When a credit card company offers you something free of charge, like credit card retention bonus offers, it only makes sense to accept, right? That’s a very loaded question with an actual correct or incorrect answer. I cannot tell you what is personally right for your financial situation or your credit situation. The best that I can do is tell you what you might consider when potential credit card retention bonus offers are thrown your direction. But first, let’s discuss what credit card retention bonus offers are for those who might not be familiar with this term.
If you have a credit card that you want to cancel, you call to cancel it. That’s when many creditors begin offering you incentives to remain a cardholder. For example, a card company might tell you that they’re happy to waive the annual fee you’re paying on the card for the life of the card if you simply stay with their company and refrain from closing your account. They might offer you free miles or a free hotel stay or some number of reward points; it all depends on the card company. Those are all credit card retention bonus offers; they are rewards being offered to you when you want to close your account so that creditors can keep you as a cardholder in their business.
Is there anything wrong with credit card retention bonus offers?
No, not particularly. It’s free rewards for doing nothing more than making a call and attempting to close your credit card account; there is nothing wrong with that. However, you should know that some credit card companies offer loaded credit card retention bonus offers. What this means is that they will offer you rewards or points or miles, but you have to spend a certain dollar amount in a certain amount of time – much like you did when you first applied for the card and were able to take advantage of the sign-up bonus being offered by the company. Not all are loaded, but some are.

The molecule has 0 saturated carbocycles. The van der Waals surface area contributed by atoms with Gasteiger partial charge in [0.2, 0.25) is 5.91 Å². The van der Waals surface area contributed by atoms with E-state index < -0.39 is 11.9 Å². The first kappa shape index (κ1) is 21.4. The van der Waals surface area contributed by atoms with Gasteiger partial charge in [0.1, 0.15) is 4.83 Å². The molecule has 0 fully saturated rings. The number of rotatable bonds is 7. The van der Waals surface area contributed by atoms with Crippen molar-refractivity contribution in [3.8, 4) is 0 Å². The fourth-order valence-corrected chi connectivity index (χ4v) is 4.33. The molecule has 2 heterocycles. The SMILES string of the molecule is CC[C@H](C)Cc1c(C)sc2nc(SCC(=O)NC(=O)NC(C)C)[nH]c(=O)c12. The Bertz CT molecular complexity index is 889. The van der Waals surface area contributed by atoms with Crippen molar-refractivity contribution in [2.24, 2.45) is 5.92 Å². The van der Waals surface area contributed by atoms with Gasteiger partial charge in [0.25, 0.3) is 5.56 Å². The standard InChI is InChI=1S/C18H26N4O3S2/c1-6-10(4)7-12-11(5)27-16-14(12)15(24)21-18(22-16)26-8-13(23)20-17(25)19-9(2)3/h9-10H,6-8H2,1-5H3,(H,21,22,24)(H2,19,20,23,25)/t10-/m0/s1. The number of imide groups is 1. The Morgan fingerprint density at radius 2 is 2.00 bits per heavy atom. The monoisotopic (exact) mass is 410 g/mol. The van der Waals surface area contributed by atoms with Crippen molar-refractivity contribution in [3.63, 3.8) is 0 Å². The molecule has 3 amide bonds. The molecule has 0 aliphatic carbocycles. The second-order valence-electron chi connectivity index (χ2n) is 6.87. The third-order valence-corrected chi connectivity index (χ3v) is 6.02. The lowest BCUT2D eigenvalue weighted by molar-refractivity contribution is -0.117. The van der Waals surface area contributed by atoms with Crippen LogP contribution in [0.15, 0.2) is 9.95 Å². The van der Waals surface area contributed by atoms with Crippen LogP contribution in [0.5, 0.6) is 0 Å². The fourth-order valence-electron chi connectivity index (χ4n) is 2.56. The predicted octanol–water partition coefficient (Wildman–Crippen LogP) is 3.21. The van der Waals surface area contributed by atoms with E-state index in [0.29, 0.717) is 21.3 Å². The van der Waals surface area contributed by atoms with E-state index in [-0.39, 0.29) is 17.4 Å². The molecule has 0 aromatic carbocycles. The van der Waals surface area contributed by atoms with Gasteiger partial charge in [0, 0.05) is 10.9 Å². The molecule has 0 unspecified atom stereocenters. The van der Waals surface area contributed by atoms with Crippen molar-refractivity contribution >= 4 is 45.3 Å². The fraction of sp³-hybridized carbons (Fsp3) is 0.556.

Should I take the credit card retention bonus offers?
This is a decision that is completely up to you, and it all depends on a number of factors. Do you want to accept the retention offer and keep your card, or do you truly want to cancel your credit card? Is the offer one that’s too good to pass up? A waived annual fee on a good card is not something to laugh at in most instances, since you’re not going to get that with a new card. However, you are not required or obligated in any way to accept an offer from a card company that requires you to spend money to earn the offer. If you really want to forgo this card and cancel, go for it.
Remember, though; it’s free. In most instances, credit card retention bonus offers are free of charge. You get them without having to do anything else but keep your card active. Since it’s often more beneficial to keep a card active than it is to cancel it – especially if it’s one you’ve had a long time – it’s helpful to accept the offer and allow the card to remain one that you carry and use. Additionally, you might find that you can receive some free offers when you’re close to some rewards without actually doing anything other than telling your creditor that you’d like to close your account even when you do not. It’s a way that some people will reach their point incentives for free nights or miles, and a lot of people take this route more often than you might think.
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